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Bicentennial Man

4.6 out of 5 stars 698 customer reviews

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Editorial Reviews

Product Description

Bicentennial Man spans 200 years as it follows the life and times of Andrew (Williams), a robot purchased by a family as a household appliance programmed to perform menial tasks. As Andrew begins to experience emotions and creative thought the Martin family soon discovers they don't have an ordinary robot.

Bicentennial Man was stung at the 1999 box office, due no doubt in part to poor timing during a backlash against Robin Williams and his treacly performances in two other, then-recent releases, Jakob the Liar and Patch Adams. But this near-approximation of a science fiction epic, based on works by Isaac Asimov and directed, with uncharacteristic seriousness of purpose, by Chris Columbus (Mrs. Doubtfire), is much better than one would have known from the knee-jerk negativity and box-office indifference.

Williams plays Andrew, a robot programmed for domestic chores and sold to an upper-middle-class family, the Martins, in the year 2005. The family patriarch (Sam Neill) recognizes and encourages Andrew's uncommon characteristics, particularly his artistic streak, sensitivity to beauty, humor, and independence of spirit. In so doing, he sets Williams's tin man on a two-century journey to become more human than most human beings.

As adapted by screenwriter Nicholas Kazan, the movie's scale is novelistic, though Columbus isn't the man to embrace with Spielbergian confidence its sweeping possibilities. Instead, the Home Alone director shakes off his familiar tendencies to pander and matures, finally, as a captivating storyteller. But what really makes this film matter is its undercurrent of deep yearning, the passion of Andrew as a convert to the human race and his willingness to sacrifice all to give and take love. Williams rises to an atypical challenge here as a futuristic Everyman, relying, perhaps for the first time, on his considerable iconic value to make the point that becoming human means becoming more like Robin Williams. Nothing wrong with that. --Tom Keogh

Special Features

Production Featurette|Theatrical Trailer

Product Details

  • Actors: Robin Williams, Oliver Platt, Sam Neill, Embeth Davidtz, Kiersten Warren
  • Directors: Chris Columbus
  • Writers: Nicholas Kazan
  • Format: Anamorphic, Closed-captioned, Color, Dolby, NTSC, Widescreen
  • Language: English (Dolby Digital 5.1), French (Dolby Digital 2.0)
  • Subtitles: French
  • Dubbed: French
  • Region: Region 1 (U.S. and Canada only. Read more about DVD formats.)
  • Aspect Ratio: 1.85:1
  • Number of discs: 1
  • Rated: PG (Parental Guidance Suggested)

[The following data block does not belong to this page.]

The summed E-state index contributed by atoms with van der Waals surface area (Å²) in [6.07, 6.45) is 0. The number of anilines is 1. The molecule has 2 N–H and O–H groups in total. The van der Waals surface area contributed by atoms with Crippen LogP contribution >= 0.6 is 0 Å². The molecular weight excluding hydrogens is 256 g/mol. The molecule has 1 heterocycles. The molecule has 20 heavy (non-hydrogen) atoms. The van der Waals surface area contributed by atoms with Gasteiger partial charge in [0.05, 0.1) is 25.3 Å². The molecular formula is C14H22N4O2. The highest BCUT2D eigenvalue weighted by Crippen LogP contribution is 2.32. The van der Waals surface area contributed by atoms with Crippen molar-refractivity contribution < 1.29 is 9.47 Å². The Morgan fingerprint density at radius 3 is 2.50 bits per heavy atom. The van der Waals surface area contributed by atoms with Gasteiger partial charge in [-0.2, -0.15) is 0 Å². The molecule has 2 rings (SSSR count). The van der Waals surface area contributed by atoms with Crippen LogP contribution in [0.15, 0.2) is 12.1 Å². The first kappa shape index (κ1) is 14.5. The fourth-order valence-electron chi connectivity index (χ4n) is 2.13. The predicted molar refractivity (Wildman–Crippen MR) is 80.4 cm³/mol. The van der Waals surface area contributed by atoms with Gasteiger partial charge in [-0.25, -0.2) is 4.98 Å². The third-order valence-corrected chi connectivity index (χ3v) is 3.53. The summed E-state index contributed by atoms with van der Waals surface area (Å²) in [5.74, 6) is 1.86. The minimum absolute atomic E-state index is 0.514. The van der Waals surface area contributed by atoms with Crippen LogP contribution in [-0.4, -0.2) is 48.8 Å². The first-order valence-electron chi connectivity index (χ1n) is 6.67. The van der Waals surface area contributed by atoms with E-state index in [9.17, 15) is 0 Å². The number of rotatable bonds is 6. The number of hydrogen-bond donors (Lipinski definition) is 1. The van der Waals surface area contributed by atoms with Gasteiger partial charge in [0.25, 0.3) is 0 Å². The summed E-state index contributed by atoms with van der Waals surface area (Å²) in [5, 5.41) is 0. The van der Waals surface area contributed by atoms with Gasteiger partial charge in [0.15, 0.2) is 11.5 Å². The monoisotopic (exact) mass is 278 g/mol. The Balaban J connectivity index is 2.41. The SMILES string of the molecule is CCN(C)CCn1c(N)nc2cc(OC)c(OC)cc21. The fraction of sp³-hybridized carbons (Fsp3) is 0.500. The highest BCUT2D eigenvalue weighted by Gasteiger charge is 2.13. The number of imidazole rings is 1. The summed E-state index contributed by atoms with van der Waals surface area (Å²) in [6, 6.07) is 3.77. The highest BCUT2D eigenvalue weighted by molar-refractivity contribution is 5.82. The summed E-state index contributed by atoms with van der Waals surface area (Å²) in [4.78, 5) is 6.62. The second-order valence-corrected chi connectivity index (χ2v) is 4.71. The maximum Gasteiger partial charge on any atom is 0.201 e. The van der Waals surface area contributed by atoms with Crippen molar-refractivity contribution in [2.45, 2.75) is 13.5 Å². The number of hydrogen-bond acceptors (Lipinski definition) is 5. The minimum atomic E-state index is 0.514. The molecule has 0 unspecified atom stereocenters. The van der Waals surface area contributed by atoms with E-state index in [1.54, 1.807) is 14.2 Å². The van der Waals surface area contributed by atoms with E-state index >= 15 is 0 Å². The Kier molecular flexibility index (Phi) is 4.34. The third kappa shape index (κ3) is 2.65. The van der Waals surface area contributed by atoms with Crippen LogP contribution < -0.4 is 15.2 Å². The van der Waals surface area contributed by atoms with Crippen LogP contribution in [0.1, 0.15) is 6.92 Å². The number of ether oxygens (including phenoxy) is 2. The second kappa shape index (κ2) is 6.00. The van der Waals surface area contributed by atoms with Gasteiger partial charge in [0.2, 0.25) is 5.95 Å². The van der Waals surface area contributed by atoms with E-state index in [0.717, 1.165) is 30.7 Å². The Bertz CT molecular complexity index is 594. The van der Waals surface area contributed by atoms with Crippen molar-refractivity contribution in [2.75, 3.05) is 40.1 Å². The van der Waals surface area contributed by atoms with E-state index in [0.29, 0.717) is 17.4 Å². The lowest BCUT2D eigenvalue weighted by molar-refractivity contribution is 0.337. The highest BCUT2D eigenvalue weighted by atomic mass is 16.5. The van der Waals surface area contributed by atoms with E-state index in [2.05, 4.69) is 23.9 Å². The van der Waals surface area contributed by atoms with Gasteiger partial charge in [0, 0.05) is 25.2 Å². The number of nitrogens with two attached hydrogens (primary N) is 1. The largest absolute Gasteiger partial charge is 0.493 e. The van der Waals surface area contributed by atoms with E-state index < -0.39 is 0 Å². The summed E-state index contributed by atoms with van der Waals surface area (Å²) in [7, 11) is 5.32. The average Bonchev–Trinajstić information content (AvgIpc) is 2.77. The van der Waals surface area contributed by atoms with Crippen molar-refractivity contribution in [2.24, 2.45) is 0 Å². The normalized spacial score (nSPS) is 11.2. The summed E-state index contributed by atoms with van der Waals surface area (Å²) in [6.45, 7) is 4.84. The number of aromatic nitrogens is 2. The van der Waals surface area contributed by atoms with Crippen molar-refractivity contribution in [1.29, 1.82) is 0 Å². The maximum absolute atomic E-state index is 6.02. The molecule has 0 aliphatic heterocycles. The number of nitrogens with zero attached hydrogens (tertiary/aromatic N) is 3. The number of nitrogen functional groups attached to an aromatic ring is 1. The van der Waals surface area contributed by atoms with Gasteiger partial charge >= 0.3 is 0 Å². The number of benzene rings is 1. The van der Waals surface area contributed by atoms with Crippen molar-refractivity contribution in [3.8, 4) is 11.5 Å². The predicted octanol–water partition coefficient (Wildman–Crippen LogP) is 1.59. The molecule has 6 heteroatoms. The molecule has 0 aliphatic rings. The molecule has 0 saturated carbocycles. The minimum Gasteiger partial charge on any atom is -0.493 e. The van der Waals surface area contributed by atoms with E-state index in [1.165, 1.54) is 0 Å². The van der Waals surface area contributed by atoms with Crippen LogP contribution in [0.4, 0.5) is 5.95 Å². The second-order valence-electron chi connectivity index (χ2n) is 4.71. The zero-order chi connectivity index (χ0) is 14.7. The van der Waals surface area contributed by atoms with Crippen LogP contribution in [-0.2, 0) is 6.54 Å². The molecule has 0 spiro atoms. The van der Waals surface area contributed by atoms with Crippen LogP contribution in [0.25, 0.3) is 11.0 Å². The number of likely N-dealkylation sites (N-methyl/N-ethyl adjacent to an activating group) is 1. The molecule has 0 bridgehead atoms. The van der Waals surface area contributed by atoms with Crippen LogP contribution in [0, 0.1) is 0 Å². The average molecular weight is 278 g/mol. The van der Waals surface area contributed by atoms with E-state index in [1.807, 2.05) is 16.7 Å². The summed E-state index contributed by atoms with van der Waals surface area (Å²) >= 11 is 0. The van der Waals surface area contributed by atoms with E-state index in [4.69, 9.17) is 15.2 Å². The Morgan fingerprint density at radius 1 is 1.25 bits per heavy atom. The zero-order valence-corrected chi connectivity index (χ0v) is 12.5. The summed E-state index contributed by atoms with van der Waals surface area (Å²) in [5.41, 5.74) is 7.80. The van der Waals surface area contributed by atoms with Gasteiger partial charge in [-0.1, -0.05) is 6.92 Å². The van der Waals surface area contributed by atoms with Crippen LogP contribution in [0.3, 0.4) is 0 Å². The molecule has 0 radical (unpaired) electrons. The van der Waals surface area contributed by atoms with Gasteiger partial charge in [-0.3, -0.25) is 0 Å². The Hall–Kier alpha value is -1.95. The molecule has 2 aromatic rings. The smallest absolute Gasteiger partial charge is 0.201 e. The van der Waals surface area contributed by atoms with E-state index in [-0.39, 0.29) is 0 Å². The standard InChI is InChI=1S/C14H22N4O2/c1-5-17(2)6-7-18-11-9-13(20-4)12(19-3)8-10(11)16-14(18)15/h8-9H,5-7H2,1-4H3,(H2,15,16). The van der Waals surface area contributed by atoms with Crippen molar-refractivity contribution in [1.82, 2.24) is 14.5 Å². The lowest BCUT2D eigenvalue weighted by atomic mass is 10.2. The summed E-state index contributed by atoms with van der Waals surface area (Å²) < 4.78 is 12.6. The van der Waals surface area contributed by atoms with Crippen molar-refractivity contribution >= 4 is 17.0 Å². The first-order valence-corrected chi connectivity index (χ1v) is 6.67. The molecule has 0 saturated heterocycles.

• Studio: Buena Vista Home Entertainment / Touchstone
  • DVD Release Date: June 13, 2000
  • Run Time: 131 minutes
  • Average Customer Review: 4.6 out of 5 stars  See all reviews (698 customer reviews)
  • ASIN: 630587493X
  • Amazon Best Sellers Rank: #2,138 in Movies & TV (See Top 100 in Movies & TV)
  • Learn more about "Bicentennial Man" on IMDb

Customer Reviews

Top Customer Reviews

Format: DVD
The first thing that struck me about this film was the fact that it wasn't funny. Sure it had its moments like other dramas, but being billed as a comedy, this was surprising. The second is that most children watching this film will be bored and confused with the subject matter. Although it is a clean family movie, the topics covered (i.e. euthanasia, discrimination, immortality, etc.) are most definitely adult.
I am glad it wasn't a simple comedy, as within I found a touching, human story about a robot's search for meaning and humanity. It is a remarkable film, with great acting by both Robin Williams and Sam Neil. This was combined with a great score and wonderful visuals. It truly is a great film.
In conclusion, if you're looking for the comedy from the trailer look elsewhere. If you're looking for a family movie which your younger kids can get into, look elsewhere. This is a thought provoking and touching drama which contemplates very complex issues in a highly entertaining manner. I loved this film and highly recommend it.
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Format: DVD
Based on the Isaac Asimov short story "The Bicentennial Man" which was later adapted by Robert Silverberg in "The Positronic Man," director Chris Columbus has managed to merge a powerful romantic epic with Asimov's intellectual story.
The story was written to celebrate the 1976 Bicentennial of the USA and Asimov's story told about a robot that strives to be human. While this is a very prevalent idea nowadays, i.e. Data on Star Trek, it was pretty original at that time.